As humans, we often have a hard time embracing our creative identity. In fact, we sometimes believe we aren’t creative at all, and that such talents only belong to other people.
We’re quick to form a picture of what makes someone “creative”. We put lables on people who live creative lifestyles; sometimes positive, sometimes negative, and then we limit ourselves to believing they are the only ones capable of living that way. If we want to break into the realm of Wonder, these myths about creativity need to die.
MYTH #1: CREATIVE PEOPLE ARE MENTALLY OR EMOTIONALLY UNSTABLE
Artists are often labeled, sometimes jokingly, as “insane”, “unstable”, and “unpredictable”. But joke or no, this has given birth to the idea that “normal people” can’t live truly creative lives because being stable is too “boring.”
I know many “normal” people who also happen to be some of the most colorful, creative geniuses there are. The myth that you must be mentally or emotionally “unstable” to make art is one of the most unhealthy beliefs we hold.
MYTH #2: CREATIVE PEOPLE ARE HERMITS
To call them introverts isn’t enough. No—we’ve adopted the belief that in order to live a fully creative life, one must be a hermit, focused entirely on your work and shutting the world out.
The problem with this is, when you shut the world out, you end up isolating yourself, and isolation doesn’t increase creativity—it usually ends up destroying it. In order to create vibrant, true art, we must be in touch and in tune with the world around us.
MYTH #3: CREATIVE PEOPLE DON’T PLAY WELL WITH OTHERS
While this is sometimes true, it certainly isn’t always. There are many highly creative individuals who get their best ideas from working collaboratively with others and interfacing with the world around them. Sometimes they even prefer to work in groups.
MYTH #4: CREATIVE PEOPLE ARE ALOOF AND MYSTERIOUS AND LIKE TO BROOD DARKLY IN THEIR SPARE TIME
This, I think, is the stereotype we most often associate with artists: they’re mysteries. Living, breathing, enigmas. But let me tell you a secret: so are you. So is everyone.
It’s true that creative people often spend a lot of time thinking, pondering, wondering. After all, that is where ideas are born. But this “dark, mysterious presence”, this untouchable elitism is a myth. Brooding darkly does not make you an artist. It just means you’re moody.
MYTH #5: CREATIVE PEOPLE LIVE ENTIRELY IN A FANTASY WORLD
We’ve believed in the idea that logic and creativity—the “real world” and “fantasy” don’t belong together. In fact, we pit them against each other completely. However, I believe some of the greatest creative works draw from both worlds. The idea that someone must always be living with their head in the clouds to be an artist is simply absurd.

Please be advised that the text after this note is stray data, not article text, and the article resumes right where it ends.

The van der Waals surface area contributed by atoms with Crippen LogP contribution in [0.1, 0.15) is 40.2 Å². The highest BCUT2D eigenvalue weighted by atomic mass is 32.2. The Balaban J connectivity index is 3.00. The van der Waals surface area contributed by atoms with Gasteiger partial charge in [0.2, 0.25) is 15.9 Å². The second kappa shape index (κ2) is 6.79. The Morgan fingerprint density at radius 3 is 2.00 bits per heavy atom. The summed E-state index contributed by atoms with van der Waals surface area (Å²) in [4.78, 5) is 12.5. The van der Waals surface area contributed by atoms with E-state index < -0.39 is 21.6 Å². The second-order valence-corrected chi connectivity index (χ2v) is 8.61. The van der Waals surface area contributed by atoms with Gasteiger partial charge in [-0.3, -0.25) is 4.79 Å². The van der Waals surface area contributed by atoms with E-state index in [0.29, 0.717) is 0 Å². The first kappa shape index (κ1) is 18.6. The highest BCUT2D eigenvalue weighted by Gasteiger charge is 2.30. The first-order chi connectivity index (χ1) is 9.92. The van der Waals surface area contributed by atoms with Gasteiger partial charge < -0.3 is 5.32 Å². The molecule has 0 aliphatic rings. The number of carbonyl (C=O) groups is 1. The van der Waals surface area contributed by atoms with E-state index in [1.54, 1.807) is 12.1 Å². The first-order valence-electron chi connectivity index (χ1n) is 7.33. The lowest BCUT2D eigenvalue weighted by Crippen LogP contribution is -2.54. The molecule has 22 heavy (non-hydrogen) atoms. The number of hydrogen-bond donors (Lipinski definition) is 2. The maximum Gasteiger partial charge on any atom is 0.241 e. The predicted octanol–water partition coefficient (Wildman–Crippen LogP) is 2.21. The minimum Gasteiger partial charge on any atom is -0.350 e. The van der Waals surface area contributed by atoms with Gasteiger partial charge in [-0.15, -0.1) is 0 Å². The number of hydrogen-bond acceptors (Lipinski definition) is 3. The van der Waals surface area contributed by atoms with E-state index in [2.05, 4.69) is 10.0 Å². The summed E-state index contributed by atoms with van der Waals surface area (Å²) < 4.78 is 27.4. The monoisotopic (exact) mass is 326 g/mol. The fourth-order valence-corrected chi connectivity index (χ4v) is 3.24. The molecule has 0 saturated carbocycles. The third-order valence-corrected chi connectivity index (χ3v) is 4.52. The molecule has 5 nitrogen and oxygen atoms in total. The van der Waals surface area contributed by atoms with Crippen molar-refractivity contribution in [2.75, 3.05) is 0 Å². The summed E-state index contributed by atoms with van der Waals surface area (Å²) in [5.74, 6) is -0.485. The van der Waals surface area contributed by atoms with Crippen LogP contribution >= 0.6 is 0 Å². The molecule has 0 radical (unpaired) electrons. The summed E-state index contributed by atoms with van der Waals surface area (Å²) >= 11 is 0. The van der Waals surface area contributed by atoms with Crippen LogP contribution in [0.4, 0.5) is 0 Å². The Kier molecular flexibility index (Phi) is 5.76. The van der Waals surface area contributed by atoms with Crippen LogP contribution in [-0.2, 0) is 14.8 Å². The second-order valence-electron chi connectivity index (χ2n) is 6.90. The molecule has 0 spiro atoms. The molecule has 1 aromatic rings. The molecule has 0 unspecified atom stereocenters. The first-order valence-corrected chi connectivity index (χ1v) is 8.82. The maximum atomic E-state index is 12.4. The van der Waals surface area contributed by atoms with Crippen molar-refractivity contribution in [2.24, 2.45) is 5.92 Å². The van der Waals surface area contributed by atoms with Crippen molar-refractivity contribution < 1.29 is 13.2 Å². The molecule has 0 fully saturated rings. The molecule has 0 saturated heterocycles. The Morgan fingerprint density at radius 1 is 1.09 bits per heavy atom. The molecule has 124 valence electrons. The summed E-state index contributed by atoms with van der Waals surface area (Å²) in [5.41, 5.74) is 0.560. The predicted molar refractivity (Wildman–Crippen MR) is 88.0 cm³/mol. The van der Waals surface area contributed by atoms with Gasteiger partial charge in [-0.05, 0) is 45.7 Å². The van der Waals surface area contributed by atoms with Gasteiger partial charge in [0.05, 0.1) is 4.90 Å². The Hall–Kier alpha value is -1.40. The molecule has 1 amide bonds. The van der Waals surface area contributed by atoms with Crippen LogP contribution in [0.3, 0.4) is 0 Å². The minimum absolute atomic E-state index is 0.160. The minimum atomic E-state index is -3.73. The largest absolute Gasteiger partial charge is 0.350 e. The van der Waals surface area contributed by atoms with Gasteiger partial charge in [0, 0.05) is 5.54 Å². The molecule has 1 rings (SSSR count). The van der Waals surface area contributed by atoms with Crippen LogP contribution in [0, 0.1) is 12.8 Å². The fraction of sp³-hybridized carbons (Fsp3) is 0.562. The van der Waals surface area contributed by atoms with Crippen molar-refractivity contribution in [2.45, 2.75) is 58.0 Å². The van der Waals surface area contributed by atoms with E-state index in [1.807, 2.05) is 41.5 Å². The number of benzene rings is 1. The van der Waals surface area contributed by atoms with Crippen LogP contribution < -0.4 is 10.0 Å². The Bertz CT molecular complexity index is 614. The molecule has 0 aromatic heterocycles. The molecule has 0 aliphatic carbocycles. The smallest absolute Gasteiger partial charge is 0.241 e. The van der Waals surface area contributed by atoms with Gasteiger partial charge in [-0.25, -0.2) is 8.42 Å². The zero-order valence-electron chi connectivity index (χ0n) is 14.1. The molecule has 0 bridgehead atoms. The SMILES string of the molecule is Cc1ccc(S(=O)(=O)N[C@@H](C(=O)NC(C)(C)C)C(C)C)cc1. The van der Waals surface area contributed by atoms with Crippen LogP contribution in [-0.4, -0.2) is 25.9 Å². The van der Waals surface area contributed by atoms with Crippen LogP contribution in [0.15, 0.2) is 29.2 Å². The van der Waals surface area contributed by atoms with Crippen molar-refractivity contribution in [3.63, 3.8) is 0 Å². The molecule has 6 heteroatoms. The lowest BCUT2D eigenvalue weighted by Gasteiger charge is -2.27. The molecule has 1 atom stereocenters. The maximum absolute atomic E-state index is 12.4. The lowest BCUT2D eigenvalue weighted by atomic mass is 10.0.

MYTH #6: CREATIVE PEOPLE ONLY MAKE “ARTSY” THINGS
We have an interesting definition of “art”. We think “art” only includes things like paintings and drawings. But the truth is, art encompasses much more than that. Creative people aren’t merely makers of “artsy” things. They’re problem solvers. Inventors. They use both logic and imagination to come up with solutions and new ideas in all sorts of situations, from paintings to software code, to amazing architecture. There isn’t “one way” to be creative.
MYTH #7: CREATIVE PEOPLE ARE NAÏVE AND CHILDISH
Unfortunately, this is sometimes true, although remaining childish does nothing to increase or improve your creativity. In fact, many of the most artistic, creative people I know are adults; people very aware of the realities and hardships of life. More often than not, increased creativity comes with increased wisdom and life experience.
These myths are dangerous because they hinder people like you and me. They keep us from fully embracing and connecting with our creative identity. Perhaps some of these myths are true of you, but perhaps they aren’t. Regardless, I want to challenge you not to let them influence or dictate your identity as a creator. It’s okay to be different than expected. It’s okay to simply be you—and to make things your way.
- Has believing these myths limited your beliefs about creativity?
- Have they caused you to struggle with your own identity as someone who is allowed to wonder?
- How have you wrestled with these ideas in your own life?